Insurance Commissioner Highlights Investigation on Health Insurance Company 'Profiling' Practices, Urges Legislative Action

Wednesday, July 21, 2010 Health Insurance News
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PITTSBURGH, July 20 Testifying before the House Insurance Committee in Pittsburgh, Insurance Commissioner Joel Ario today discussed the findings of the department's investigation on the rating practices of the top nine health insurance companies in Pennsylvania.

"Our investigation revealed that health profiling, including the use of individual medical questionnaires, will continue to be standard practice in the small group market in the absence of legislative action," Ario testified. "Seven of the nine largest carriers indicated that they intend to continue using medical questionnaires and similar tools even though these same insurance companies support the federal reforms that will prohibit health profiling in 2014.

"We are concerned that these practices could lead to market disruption rather than a smooth transition to a reformed market four years from now, especially since businesses hurt by health profiling are the most vulnerable ones," continued Ario. "If small businesses are priced out of the market now, it will be a big challenge to bring them back into the market in 2014 without further disruption."

The department found that the number of small businesses adversely impacted is relatively low - 12 percent, or roughly one of every eight businesses - but noted these are the same groups that most need health coverage. Ario said it is counterproductive to drive these groups out of the market now and then try to deal with their health insurance challenges in the future.

Ario also testified about other problems in the small group market, including a surge of complaints against Highmark stemming from the company's recent decision to move business to a for-profit subsidiary outside the Insurance Department's rate review authority. Ario said that although Highmark does not use medical questionnaires and agreed to certain restrictions on rate increases, the company has reserved the right to use medical questionnaires in the next administration unless reforms are adopted that limit health profiling and rate increases by all large insurance companies.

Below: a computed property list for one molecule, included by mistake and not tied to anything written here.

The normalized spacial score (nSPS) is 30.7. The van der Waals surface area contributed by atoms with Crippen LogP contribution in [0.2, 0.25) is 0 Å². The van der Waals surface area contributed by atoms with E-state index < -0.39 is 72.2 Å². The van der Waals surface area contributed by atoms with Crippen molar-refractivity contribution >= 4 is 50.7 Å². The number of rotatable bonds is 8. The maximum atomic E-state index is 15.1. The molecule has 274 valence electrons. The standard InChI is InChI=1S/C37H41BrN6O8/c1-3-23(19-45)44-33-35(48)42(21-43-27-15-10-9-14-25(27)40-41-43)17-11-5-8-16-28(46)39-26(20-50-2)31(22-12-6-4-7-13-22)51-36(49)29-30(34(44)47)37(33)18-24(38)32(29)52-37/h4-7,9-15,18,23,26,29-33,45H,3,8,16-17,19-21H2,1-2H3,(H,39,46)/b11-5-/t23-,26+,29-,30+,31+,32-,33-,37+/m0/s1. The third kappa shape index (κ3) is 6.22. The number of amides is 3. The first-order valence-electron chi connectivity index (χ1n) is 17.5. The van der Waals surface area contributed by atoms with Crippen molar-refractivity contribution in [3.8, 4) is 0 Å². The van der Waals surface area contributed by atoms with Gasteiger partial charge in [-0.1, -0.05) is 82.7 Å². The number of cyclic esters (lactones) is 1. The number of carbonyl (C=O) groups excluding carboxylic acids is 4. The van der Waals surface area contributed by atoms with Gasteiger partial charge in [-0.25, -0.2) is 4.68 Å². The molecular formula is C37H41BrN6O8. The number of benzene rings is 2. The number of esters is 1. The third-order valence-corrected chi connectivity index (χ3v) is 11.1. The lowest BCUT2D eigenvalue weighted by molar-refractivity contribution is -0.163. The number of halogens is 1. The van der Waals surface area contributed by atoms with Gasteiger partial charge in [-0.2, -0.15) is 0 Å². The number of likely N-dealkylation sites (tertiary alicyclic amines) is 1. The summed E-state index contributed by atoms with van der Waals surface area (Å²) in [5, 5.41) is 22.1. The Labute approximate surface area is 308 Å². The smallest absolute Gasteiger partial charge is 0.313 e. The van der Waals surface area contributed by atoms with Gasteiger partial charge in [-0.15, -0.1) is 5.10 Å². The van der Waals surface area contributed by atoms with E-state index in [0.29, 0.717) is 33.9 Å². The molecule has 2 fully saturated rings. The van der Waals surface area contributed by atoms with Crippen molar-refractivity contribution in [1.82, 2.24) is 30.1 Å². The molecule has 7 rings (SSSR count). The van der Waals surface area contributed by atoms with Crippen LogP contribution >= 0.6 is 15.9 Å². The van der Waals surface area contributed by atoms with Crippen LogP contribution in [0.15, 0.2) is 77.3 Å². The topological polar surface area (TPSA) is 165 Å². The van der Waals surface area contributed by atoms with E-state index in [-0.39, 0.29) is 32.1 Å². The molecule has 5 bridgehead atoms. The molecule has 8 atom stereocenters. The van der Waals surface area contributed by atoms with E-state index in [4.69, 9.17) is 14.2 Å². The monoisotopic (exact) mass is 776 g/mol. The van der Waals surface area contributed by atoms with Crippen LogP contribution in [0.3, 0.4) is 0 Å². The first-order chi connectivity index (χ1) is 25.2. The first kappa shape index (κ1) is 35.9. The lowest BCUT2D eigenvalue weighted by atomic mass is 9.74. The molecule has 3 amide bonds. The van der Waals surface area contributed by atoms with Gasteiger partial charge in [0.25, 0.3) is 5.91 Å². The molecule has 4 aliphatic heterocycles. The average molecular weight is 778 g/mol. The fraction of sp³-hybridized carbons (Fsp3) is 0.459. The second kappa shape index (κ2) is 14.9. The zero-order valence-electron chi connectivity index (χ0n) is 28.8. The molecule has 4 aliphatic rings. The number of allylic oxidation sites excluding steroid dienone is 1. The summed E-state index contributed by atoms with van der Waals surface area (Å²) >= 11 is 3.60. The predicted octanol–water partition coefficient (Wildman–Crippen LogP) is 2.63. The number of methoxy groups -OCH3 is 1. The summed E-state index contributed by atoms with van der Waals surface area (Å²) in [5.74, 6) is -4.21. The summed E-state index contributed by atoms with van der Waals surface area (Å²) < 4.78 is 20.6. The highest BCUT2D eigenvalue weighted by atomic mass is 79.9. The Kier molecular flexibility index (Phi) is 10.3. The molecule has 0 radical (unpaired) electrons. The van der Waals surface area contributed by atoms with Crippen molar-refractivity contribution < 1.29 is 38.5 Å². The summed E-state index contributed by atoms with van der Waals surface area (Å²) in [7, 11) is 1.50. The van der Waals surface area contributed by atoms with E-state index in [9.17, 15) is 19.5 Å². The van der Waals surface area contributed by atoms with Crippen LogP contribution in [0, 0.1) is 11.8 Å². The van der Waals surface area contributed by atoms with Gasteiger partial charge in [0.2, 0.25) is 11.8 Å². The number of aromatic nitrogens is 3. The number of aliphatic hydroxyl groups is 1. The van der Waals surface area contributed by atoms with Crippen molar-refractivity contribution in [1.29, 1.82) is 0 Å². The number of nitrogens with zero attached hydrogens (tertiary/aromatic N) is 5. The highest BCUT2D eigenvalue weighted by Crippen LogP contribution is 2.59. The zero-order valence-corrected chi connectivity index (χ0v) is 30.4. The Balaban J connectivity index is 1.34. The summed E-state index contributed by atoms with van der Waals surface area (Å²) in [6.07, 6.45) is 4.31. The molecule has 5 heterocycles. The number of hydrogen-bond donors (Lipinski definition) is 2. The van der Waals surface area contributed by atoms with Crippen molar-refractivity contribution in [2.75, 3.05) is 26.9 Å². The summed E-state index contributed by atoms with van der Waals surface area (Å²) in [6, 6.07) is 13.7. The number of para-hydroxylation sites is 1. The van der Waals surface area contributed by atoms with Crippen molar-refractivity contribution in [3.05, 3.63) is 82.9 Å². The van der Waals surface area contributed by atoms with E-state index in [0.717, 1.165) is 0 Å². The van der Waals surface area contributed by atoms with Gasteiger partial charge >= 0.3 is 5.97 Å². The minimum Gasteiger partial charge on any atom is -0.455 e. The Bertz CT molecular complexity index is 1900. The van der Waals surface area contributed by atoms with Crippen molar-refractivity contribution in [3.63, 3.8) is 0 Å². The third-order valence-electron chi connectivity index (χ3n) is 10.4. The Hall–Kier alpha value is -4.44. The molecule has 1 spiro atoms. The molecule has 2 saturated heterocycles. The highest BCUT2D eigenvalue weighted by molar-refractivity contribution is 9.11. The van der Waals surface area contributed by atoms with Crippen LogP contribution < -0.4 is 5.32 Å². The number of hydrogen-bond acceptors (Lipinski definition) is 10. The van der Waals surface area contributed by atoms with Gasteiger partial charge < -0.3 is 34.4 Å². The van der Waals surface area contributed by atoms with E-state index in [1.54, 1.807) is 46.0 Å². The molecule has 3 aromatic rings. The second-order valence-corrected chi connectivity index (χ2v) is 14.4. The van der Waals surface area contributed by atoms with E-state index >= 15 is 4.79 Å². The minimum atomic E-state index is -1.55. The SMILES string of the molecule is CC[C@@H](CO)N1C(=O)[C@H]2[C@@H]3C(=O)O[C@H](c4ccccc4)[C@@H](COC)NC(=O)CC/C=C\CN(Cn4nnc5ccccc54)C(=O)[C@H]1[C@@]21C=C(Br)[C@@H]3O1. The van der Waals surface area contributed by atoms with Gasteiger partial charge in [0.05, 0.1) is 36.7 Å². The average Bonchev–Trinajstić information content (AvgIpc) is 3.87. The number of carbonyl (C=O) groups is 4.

"The best solution would be early implementation of the 2014 reforms, which is essentially what the state House passed last year," Ario noted in reference to House Bill 746, which is awaiting action by the Senate. The bill would prohibit health profiling, put strict limits on rate increases and give the Insurance Department strong rate review authority.

"HB 746 would ensure a smooth transition to the insurance exchanges and other federal reforms that will take effect in 2014," said Ario, adding that the department's report included several other incremental reforms that would help the department better protect consumers. "Those reforms include stronger authority to collect information from insurance companies and more transparency for consumers about premium rates and how they are set."

To view the testimony and report findings, go to

Media contact: Melissa Fox, 717-787-3289

SOURCE Pennsylvania Department of Insurance

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